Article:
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Discussion in 'DIRECTV General Discussion' started by Stuart Sweet, Feb 24, 2011.
Anyone read Swanni's rant against this app at TVPredictions? Thought it was pretty funny myself.
I walked away trying to figure out why he would basically suggest tech writers not write about tech stuff because college kids and a family of 4 in Iowa can't afford tech stuff.
Maybe they should only write about free tech stuff? Wait - the app is free!!!!
Gotta love his math used to get to the 160,000, too. In this thread alone I've counted more than 10 who will buy an iPad just so they can use this app!
Yep... reminds me of his many rants against 3D.
Regardless of my personal opinion regarding a tech product or whether or not I have one, plan to get one, or can even afford one, I enjoy reading about them.
I don't believe in stopping technical progress because some family of four in Des Moines, a retiree in Texas, a new college graduate in Boston, or even a poor man in Dawson, GA can't afford something... particularly when that something is non-essential (TV, iPad, etc.).
If there were Bluetooth receivers in TVs and AV receivers, or if those devices were all connected via the LAN, and if they were all compatible with Directv's IP control system, then they could be controlled by the iPad.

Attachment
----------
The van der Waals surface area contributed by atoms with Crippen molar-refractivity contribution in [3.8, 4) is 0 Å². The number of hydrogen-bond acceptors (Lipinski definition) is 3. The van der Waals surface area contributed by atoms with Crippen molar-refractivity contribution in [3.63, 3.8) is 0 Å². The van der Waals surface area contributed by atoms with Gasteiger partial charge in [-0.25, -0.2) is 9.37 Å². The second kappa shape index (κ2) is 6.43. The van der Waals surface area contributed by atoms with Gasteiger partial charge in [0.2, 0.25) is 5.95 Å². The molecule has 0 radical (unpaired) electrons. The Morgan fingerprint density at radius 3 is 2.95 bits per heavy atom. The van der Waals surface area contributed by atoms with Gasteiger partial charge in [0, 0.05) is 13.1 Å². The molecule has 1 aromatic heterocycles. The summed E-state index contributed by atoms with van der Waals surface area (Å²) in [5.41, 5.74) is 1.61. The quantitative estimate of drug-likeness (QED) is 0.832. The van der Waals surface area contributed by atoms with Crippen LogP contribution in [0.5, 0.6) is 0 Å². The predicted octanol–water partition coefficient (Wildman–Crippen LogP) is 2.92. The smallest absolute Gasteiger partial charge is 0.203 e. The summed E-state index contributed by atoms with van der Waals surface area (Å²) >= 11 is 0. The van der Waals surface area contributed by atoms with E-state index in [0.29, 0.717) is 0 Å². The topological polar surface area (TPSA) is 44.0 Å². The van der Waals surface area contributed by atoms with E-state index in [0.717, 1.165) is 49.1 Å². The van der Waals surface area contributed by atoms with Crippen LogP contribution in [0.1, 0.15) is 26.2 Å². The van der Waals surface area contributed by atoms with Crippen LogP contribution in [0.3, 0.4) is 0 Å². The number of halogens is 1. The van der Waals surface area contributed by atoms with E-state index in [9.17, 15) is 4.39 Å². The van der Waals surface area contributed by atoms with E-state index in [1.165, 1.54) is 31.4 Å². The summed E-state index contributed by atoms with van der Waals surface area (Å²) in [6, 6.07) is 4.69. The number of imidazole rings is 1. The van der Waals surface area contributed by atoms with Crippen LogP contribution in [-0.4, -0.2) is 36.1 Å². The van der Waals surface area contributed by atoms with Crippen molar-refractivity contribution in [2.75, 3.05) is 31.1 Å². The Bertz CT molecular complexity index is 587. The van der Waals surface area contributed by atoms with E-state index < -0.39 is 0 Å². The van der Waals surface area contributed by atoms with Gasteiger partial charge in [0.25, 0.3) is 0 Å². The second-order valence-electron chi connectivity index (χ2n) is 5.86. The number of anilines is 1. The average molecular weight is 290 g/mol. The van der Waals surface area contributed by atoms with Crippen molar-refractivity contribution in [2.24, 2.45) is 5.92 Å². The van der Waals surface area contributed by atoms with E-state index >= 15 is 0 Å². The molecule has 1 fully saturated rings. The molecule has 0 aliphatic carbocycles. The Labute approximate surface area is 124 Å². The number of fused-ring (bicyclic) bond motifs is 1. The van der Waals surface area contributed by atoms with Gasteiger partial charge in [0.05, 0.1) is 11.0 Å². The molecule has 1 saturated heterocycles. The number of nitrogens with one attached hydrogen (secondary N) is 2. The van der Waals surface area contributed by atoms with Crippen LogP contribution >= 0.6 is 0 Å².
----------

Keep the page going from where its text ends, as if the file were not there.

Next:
If "ifs" and "buts" were candy and nuts, we'd all have a merry Christmas...
Sorry... couldn't help myself. Too many "ifs" in your quote to leave that one alone.
Agreed - but we're still a few years from seeing that sort of connectivity. It will happen though, and likely relatively soon.
The home automation folks will integrate everything right down to our lights, fridges, toasters and electronics. IP control is the way to go, and a tablet and/or smartphone is the perfect hand held device. They are already everywhere.
This app and ones like it are giving manufacturers reasons to jump in!
I don't quite get why you're even commenting. I was replying to the comment I quoted about needing WiFi to control anything via iPad. That's actually not true, since the iPad has Bluetooth, but the reality is this:
#1) Since all those OTHER devices have to have network connectivity, the iPad will never be a universal remote
and more to the point
#) THE APP IS NOT A REMOTE CONTROL. This is what people are missing - the app is an accessory or addition to the viewing experience that also has basic remote functions. However, it is not in and of itself a replacement for your full-featured remote control.
I'm weak (which I apologized for)...
... and yes, I understood what you were saying.
Isn't DNLA supposed to address such issue? Most newer smartphones are DNLA compliant, so are many new TVs and media players, so are the DirecTV receivers.
At the moment, DIRECTV boxes are not DLNA compliant, and this app addresses some of that functionality.
I love being able to setup a panel for the movie channels so I can see days ahead for that channel alone. I have panels for HBO, Showtime and Cinemax so I can just browse them for the days to come.
I like the guide itself so I don't have to bring up the guide on screen, especially since there's still that annoying black space at the top of my PIG on my HR24.